"What we see now is that the A(H1N1) virus is beginning to penetrate into some of the poorest communities in the world," said Julie Hall, an expert from the UN's World Health Organisation.
"We are anticipating that we may well see a different pattern of impact once this virus starts to take off and those explosive outbreaks occur in poorer communities," she told a news conference
David Nabarro, UN senior influenza coordinator, said both manufacturers and rich countries were ready to make vaccines available for developing nations, but warned that the supply would still be inadequate.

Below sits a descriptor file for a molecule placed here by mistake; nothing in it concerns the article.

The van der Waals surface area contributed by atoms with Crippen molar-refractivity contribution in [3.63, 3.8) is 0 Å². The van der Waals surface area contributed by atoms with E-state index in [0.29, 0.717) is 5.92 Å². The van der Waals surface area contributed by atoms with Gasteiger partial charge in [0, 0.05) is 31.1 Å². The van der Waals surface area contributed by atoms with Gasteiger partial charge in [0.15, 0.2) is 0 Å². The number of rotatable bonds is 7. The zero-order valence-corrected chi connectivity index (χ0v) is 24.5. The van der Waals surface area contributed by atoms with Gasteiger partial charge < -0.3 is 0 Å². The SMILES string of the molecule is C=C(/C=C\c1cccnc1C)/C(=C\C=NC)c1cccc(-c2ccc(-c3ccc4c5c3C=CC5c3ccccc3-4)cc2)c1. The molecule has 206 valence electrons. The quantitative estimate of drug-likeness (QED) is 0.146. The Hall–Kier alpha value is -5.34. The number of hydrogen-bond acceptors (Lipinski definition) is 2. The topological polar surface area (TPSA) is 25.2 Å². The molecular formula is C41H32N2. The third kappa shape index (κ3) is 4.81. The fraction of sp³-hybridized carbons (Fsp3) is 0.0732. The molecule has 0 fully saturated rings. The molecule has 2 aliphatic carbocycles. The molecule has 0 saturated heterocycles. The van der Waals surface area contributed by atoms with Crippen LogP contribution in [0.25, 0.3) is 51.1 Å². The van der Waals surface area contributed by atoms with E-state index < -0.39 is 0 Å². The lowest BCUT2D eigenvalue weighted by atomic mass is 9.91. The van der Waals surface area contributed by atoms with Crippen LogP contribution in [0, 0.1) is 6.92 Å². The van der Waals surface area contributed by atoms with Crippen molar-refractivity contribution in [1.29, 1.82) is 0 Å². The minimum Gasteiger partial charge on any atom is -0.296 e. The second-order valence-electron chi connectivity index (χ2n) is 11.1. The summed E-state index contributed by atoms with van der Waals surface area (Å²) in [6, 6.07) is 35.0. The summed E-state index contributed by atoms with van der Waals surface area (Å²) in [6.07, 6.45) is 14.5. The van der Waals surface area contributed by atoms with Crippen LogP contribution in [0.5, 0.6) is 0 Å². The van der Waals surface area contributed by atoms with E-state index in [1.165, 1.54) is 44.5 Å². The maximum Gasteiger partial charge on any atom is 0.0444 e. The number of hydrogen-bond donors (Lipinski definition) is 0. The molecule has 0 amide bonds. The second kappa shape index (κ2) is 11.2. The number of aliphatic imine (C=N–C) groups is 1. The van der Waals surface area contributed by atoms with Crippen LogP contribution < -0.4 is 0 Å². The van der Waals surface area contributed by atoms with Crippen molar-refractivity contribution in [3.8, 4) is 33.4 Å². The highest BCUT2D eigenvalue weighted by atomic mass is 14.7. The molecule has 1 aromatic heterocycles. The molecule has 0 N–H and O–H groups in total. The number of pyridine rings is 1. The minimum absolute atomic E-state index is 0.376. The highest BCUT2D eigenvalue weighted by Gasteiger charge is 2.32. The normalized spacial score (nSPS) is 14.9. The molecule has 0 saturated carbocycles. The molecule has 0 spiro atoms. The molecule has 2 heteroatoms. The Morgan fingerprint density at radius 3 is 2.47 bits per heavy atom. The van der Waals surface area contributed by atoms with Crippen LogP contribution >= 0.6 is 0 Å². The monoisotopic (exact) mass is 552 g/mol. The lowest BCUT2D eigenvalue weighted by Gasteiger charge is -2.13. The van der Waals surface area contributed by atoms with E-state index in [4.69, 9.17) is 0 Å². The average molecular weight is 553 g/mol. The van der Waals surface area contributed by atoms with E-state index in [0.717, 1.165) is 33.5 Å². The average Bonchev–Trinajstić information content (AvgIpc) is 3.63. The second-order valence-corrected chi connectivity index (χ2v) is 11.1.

"We are aware that there will only be enough for a small percentage of the population of developing countries," he said.
"The challenge during the next few weeks is... to ensure that adequate vaccines reach health workers and essential personnel in developing countries in time to help them as the next waves of the pandemic reach them," he added.
Last week, the WHO said pharmaceutical firms can produce only three billion doses of swine flu vaccines a year, covering less than half of the global population.
Nabarro also called for cash donations to help low-income countries prepare for the pandemic by raising awareness and improving their health services infrastructure.
At least 3,917 people have died from the A(H1N1) virus since it was uncovered in April, with most of the fatalities in the Americas region, according to the WHO.